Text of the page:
Venezuela’s Constituent Assembly, which rules the South American country with absolute powers, plans to strip parliamentary immunity from opposition lawmakers who backed a failed uprising this week, leader Diosdado Cabello said Sunday.
“The prosecutor’s office opened its file, all the requests to lift parliamentary immunity are coming to the Constituent Assembly, as it should be, and... we will certainly raise our hands to remove parliamentary immunity from all those who actively participated in that act,” Cabello said.
On Tuesday, around 30 soldiers carried out a failed uprising against President Nicolas Maduro near La Carlota Air Base in Caracas in a move backed by opposition leader Juan Guaido, recognized as interim president by more than 50 countries.
Several deputies of the National Assembly, the only Venezuelan organ of power held by the opposition, backed Guaido, who presides over the body.
Guaido called Tuesday’s ultimately failed uprising the beginning of a “freedom operation” seeking to remove Maduro from power.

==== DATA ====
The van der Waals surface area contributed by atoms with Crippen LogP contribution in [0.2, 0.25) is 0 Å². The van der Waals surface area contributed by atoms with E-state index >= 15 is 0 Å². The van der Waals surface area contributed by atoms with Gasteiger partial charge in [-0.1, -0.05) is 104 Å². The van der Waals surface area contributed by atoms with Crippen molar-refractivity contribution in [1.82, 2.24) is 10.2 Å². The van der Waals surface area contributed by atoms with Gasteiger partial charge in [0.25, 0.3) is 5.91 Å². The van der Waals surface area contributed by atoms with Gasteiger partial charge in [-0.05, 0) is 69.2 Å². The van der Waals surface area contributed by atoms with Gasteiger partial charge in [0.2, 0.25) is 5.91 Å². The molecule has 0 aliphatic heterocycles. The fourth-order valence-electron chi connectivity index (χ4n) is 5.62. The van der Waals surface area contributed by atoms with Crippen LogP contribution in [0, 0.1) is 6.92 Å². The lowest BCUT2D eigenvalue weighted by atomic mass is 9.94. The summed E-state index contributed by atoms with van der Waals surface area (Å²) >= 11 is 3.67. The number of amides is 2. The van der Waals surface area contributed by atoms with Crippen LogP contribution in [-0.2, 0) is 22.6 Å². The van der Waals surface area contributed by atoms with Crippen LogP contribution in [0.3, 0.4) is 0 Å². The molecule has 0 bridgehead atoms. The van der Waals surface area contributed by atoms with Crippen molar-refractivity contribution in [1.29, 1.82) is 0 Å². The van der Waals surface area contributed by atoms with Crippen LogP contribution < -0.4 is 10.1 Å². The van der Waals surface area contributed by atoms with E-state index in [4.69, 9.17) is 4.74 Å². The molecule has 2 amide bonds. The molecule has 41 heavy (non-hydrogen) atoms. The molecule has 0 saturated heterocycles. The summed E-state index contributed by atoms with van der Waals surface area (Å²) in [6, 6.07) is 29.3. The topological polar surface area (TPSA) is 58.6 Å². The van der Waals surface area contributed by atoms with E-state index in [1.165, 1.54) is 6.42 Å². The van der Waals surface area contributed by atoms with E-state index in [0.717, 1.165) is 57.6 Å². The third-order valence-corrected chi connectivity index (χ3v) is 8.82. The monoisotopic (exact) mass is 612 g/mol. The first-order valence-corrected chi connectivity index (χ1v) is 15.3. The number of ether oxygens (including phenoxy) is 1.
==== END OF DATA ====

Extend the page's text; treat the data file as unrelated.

“Justice is going to come, there’s no doubt about that... let us not despair,” Cabello, considered Maduro’s right-hand man, said during a speech with activists of the ruling PSUV party in Caracas.
After the failed uprising, denounced by Maduro as a “coup-style skirmish,” some 25 soldiers took refuge at embassies, along with top opposition figure Leopoldo Lopez, freed from house arrest by Guaido supporters.
Lopez, who is under an arrest warrant, is staying at the Spanish embassy.
The Venezuelan prosecutor’s office requested 18 arrest warrants for civilians and soldiers who participated in the insurrection, chief prosecutor Tarek William Saab said Friday.